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Ireland's Andrew Conway, bottom centre, scores a try during the Rugby World Cup Pool A game at International Stadium between Ireland and Scotland in Yokohama, Japan, Sunday, Sept. 22, 2019.

The Associated Press

The Scots talked themselves up. How they smelled Irish blood without injured star backs Rob Kearney, Keith Earls, and Robbie Henshaw. How they could overcome anything coming their way in a green jersey.

They picked their most battle-hardened side ever for a Rugby World Cup match. But it didn’t matter. Again.

Scotland was bullied by Ireland to the tune of 27-3 on Sunday, and coach Gregor Townsend was stunned.

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“We didn’t start with the energy, accuracy and aggression to beat a team like Ireland,” Townsend said.

Why?

“That’s what we’re asking,” he said.

Ranked No. 1 until Monday, Ireland played like a serious World Cup title contender by dominating its regular doormat, Scotland. In the last 20 Six Nations head-to-heads, Ireland has beaten Scotland 16 times.

The Irish pack ran the show in the first half with tries in the first 25 minutes to tight forwards James Ryan, Tadhg Furlong and 37-year-old captain and hooker Rory Best. Rain arrived as forecast just before the interval, and Ireland added the only points after, including a bonus fourth try to wing Andrew Conway.

From this first matchup with Scotland on neutral turf in 139 years, Ireland should win Pool A. Its remaining games are against host Japan next weekend, then Russia and Samoa.

“When you start a tournament against a team like Scotland,” Best said, “there are a lot of nerves. You know you have to play well and start well. We’re delighted.”

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As usual, Scotland was its own worst enemy, committing 12 handling errors and 16 turnovers, half of them on attack. Ireland was ready to counter.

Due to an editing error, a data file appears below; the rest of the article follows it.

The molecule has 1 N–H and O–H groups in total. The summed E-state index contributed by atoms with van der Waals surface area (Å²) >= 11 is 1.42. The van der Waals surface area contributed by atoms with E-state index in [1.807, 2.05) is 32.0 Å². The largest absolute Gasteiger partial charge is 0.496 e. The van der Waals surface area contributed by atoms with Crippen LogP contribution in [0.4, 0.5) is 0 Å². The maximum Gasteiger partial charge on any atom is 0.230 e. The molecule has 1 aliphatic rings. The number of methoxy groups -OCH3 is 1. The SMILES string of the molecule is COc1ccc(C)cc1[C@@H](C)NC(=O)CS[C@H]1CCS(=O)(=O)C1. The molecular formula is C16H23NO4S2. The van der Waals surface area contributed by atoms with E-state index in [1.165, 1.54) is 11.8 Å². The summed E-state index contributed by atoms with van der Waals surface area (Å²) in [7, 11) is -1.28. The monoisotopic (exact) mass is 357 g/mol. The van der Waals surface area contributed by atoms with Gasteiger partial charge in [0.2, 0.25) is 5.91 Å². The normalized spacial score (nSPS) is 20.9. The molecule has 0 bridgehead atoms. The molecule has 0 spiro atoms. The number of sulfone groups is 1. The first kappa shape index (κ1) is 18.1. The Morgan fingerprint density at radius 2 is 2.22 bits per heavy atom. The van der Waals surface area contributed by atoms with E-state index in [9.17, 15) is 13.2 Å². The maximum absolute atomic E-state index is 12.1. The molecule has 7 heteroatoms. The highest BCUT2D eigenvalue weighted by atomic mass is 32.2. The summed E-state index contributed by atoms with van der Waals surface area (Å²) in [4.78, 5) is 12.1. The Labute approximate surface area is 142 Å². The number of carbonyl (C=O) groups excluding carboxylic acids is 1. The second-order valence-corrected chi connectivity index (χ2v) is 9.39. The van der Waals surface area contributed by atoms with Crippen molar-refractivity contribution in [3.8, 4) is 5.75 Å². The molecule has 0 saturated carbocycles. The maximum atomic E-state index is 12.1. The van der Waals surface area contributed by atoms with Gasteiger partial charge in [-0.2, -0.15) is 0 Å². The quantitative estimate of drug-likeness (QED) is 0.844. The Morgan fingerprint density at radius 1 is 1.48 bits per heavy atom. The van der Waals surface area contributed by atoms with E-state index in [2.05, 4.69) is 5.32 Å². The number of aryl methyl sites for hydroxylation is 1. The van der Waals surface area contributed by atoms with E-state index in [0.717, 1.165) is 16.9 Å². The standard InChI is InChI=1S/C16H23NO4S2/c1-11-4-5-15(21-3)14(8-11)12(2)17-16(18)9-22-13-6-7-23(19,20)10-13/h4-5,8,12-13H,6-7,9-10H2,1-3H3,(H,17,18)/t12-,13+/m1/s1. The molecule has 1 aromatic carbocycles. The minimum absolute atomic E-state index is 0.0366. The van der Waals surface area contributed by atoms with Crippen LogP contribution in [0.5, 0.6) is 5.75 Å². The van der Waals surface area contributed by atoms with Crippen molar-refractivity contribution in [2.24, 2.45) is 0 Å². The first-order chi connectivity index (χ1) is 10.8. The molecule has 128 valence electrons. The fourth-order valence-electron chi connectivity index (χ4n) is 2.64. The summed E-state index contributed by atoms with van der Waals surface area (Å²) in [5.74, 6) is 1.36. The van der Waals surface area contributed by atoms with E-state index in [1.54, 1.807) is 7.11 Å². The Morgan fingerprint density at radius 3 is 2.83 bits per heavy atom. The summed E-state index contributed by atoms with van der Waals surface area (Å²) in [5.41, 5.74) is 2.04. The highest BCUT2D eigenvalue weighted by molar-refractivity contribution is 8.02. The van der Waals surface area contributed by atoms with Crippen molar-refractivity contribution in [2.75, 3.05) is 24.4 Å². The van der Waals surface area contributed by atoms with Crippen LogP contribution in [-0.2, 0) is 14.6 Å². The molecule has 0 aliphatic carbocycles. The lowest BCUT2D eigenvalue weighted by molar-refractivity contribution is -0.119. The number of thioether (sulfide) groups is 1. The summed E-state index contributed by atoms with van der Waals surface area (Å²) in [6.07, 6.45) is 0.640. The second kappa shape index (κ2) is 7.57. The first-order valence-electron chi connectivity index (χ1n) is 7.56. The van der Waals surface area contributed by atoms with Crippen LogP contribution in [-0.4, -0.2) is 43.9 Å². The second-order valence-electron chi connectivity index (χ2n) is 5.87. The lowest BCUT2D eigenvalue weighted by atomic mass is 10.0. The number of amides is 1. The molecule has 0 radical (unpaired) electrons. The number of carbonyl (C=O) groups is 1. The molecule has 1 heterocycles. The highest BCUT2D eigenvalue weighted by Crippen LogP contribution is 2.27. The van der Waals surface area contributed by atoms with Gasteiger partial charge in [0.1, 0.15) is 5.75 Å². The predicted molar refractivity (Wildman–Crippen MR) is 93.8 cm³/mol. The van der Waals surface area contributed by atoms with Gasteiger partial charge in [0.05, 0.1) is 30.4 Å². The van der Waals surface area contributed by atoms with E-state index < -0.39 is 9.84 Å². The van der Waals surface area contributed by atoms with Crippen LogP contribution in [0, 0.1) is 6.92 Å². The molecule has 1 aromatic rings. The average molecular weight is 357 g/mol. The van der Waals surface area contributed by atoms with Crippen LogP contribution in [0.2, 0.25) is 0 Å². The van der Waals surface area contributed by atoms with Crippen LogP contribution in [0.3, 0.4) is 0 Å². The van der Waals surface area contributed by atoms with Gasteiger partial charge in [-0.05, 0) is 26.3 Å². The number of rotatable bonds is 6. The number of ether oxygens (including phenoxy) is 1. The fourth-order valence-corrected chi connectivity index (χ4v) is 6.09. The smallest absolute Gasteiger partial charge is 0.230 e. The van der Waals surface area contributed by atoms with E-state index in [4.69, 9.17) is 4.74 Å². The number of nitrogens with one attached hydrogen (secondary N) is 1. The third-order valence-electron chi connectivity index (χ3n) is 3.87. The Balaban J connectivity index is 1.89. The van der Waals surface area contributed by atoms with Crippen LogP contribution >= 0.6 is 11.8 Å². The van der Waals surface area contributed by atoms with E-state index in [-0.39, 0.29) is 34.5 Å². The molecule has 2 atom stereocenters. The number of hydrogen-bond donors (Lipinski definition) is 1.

Scotland centre Duncan Taylor’s miss-pass into touch gave Ireland the lineout from which Jonathan Sexton led a surge and Ryan scored off a ruck with a helpful shove from Cian Healy. After only six minutes.

A penalty against Scotland flanker Hamish Watson was turned by Ireland into a five-meter lineout. The Irish drove it and Best was on his back when he became the fourth oldest try-scorer in tournament history. That was after 13 minutes.

Then Scotland dropped a pass on attack, Ireland centre Chris Farrell hacked on, and Scotland fullback Stuart Hogg was caught in possession behind his posts. Ireland charged from the five-meter scrum and Furlong ploughed over.

Scotland’s only points came from a rare attack it didn’t mess up. Tommy Seymour was unleashed on the right touch line, earned a penalty, and Greig Laidlaw slotted it.

“Ireland converted mistakes into territory and mistakes into points,” Townsend said. “They turned heavy pressure we had on them to pressure on our line.”

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There was no way back for Scotland, especially not in the rain.

The bonus-point try was inevitable. Conway, playing for Earls, outjumped Scotland No. 8 Ryan Wilson for an up and under, and it was snagged by fullback Jordan Larmour, playing for Kearney. Larmour set the ruck, and Conway beat two defenders to score in the right corner.

At that point, Ireland rested Sexton, Murray, and lock Iain Henderson.

Scotland toiled without reward, foiled by a slippery ball and stern Irish defence. The Irish missed only two tackles in the first half and eight in the match.

Scotland was left to also worry about Watson, whose knee was injured when he was cleared out in a ruck. He was carried off and taken away for scans. Jamie Ritchie was recovered from a broken cheekbone and should be available to play Samoa on Sept. 30.

“The pool’s not won or lost tonight,” Scotland captain Stuart McInally said. “We’re massively disappointed not to start better, but we have to get over that and we have to learn our lessons. We’ve got a massive three games coming up.”

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